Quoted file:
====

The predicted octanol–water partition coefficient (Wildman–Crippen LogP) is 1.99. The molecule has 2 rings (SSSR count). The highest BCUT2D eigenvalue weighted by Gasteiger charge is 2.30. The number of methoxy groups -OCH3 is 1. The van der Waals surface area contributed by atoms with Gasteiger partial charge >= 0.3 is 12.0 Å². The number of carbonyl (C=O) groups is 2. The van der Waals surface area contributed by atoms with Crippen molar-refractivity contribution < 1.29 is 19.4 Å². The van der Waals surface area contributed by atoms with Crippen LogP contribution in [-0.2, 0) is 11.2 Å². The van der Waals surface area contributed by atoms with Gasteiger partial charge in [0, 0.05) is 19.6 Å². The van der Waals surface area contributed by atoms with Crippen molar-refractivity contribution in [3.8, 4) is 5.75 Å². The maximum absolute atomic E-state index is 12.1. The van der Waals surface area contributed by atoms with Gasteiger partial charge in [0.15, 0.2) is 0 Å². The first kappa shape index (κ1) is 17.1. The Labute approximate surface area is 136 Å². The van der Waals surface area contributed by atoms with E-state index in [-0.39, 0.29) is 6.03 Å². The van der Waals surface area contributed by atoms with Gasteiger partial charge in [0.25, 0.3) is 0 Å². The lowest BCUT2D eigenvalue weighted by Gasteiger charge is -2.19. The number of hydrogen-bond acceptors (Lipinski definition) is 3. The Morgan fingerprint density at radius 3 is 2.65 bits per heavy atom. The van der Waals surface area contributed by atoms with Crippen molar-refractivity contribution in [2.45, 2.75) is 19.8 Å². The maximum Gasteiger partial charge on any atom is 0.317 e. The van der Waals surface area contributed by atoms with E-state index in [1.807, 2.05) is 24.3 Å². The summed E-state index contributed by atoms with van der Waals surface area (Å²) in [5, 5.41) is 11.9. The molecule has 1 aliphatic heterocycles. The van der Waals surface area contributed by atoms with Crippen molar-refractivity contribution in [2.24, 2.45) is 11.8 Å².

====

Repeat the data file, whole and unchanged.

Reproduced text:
The predicted octanol–water partition coefficient (Wildman–Crippen LogP) is 1.99. The molecule has 2 rings (SSSR count). The highest BCUT2D eigenvalue weighted by Gasteiger charge is 2.30. The number of methoxy groups -OCH3 is 1. The van der Waals surface area contributed by atoms with Gasteiger partial charge >= 0.3 is 12.0 Å². The number of carbonyl (C=O) groups is 2. The van der Waals surface area contributed by atoms with Crippen molar-refractivity contribution < 1.29 is 19.4 Å². The van der Waals surface area contributed by atoms with Crippen LogP contribution in [-0.2, 0) is 11.2 Å². The van der Waals surface area contributed by atoms with Gasteiger partial charge in [0, 0.05) is 19.6 Å². The van der Waals surface area contributed by atoms with Crippen molar-refractivity contribution in [3.8, 4) is 5.75 Å². The maximum absolute atomic E-state index is 12.1. The van der Waals surface area contributed by atoms with Gasteiger partial charge in [0.15, 0.2) is 0 Å². The first kappa shape index (κ1) is 17.1. The Labute approximate surface area is 136 Å². The van der Waals surface area contributed by atoms with E-state index in [-0.39, 0.29) is 6.03 Å². The van der Waals surface area contributed by atoms with Gasteiger partial charge in [0.25, 0.3) is 0 Å². The lowest BCUT2D eigenvalue weighted by Gasteiger charge is -2.19. The number of hydrogen-bond acceptors (Lipinski definition) is 3. The Morgan fingerprint density at radius 3 is 2.65 bits per heavy atom. The van der Waals surface area contributed by atoms with Crippen molar-refractivity contribution in [2.45, 2.75) is 19.8 Å². The maximum Gasteiger partial charge on any atom is 0.317 e. The van der Waals surface area contributed by atoms with E-state index in [1.807, 2.05) is 24.3 Å². The summed E-state index contributed by atoms with van der Waals surface area (Å²) in [5, 5.41) is 11.9. The molecule has 1 aliphatic heterocycles. The van der Waals surface area contributed by atoms with Crippen molar-refractivity contribution in [2.24, 2.45) is 11.8 Å².